Westar Said to Get Bid Interest From Ameren, Canadian Fundsby , , and
Kansas power company working with Guggenheim on sale process
Borealis Infrastructure, Canada Pension may also make bid
Westar Energy Inc., the biggest electric utility in Kansas, has drawn takeover interest from rival Ameren Corp. as well as an investor consortium that includes Borealis Infrastructure Management Inc. and the Canada Pension Plan Investment Board, according to people familiar with the matter.
Westar is working with Guggenheim Partners to field interest, the people said, asking not to be identified because the discussions aren’t public. Initial bids for the utility, which has a market value of about $7 billion, are due next week, they said.
No final decision has been made on the bids, and other companies may also consider making an offer, the people said.
The utility’s shares climbed 1.8 percent to $50.61 at the close in New York. Earlier, they jumped as much as 6.2 percent.
Representatives for Borealis, Canada Pension, Westar, Guggenheim and Ameren declined to comment.
Westar is considering a sale amid a flurry of takeover activity in the U.S. utilities market. Large power producers are looking to offset tepid growth by buying smaller peers. Regulated utilities, such as Westar, are particularly attractive as they own or control the entire flow of electricity from generation to meter.
An industry shift away from unregulated power sources such as coal and nuclear energy is also driving activity.
Pension funds and other infrastructure investors have been seeking to acquire utilities because they tend to have stable, predictable returns.
Canadian buyers have been particularly active in the industry. In February, Fortis Inc. agreed to buy ITC Holdings for roughly $7.1 billion, on the same day that Algonquin Power & Utilities Corp. agreed to buy the Empire District Electric Co. for $1.5 billion.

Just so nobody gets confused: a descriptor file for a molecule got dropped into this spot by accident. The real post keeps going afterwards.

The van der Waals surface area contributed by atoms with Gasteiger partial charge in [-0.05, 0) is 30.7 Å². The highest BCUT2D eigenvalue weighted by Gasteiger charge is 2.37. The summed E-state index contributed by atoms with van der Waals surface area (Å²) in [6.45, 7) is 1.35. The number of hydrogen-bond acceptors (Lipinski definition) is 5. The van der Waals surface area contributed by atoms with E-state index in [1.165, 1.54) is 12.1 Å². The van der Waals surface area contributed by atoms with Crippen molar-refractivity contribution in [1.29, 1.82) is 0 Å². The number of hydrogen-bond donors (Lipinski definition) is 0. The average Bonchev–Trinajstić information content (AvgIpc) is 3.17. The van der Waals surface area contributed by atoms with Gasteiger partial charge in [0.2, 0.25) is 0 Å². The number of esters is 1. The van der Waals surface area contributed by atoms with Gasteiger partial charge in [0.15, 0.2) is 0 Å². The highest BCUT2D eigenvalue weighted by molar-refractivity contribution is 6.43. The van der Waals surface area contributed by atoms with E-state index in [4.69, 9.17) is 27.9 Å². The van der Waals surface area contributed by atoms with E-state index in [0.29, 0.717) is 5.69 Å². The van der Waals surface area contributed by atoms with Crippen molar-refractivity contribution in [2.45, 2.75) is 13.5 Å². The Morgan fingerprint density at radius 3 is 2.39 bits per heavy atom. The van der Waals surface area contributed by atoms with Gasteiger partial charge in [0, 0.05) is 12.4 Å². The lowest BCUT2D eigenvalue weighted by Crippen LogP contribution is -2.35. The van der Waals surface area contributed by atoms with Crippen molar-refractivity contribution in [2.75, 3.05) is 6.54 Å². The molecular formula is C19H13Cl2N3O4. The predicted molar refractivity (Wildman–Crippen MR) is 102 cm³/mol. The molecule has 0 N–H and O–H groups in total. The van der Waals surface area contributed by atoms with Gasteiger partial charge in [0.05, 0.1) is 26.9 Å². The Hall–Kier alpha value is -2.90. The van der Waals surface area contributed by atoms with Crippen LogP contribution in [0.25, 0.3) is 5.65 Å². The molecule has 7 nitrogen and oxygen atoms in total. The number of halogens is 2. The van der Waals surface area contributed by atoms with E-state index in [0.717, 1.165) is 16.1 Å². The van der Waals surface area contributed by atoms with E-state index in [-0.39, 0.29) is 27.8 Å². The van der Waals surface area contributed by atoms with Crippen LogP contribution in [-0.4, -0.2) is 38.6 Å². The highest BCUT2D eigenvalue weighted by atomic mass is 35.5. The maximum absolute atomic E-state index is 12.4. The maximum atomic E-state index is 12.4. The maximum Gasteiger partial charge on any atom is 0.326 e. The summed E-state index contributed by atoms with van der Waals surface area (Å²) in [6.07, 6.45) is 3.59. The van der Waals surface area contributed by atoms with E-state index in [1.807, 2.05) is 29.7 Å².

Last September, Halifax-based Emera Inc. agreed to acquire TECO Energy Inc. for $6.5 billion.
Toronto-based Borealis, which manages infrastructure investments for the Ontario Municipal Employees Retirement System, recently expressed interest in buying electricity company ITC Holdings Corp. and natural gas utility SourceGas LLC, according to people familiar with the matter.
The trend is largely due to limited opportunities in the sector for growth, in particular in Canada, Thomas Kurfurst, head of global power and utilities investment banking at the Bank of Nova Scotia, said in an interview last month.
“Most boards and management teams understand that you’re either going to be an acquirer or you’ll be acquired,” he said.
“If it is a fait accompli that you’re going to be acquired, this is probably the best time to consider selling yourself.”
Scotiabank advised Fortis and Emera on their transactions.
Ameren provides electrical transmission and natural gas delivery to more than 3 million customers in Missouri and Illinois, according to its website. Buying Westar would expand the St. Louis-based company into neighboring Kansas and grow its transmission business.
Westar operates more than 34,000 miles of electrical transmission and distribution lines servicing close to 700,000 customers, according to its website.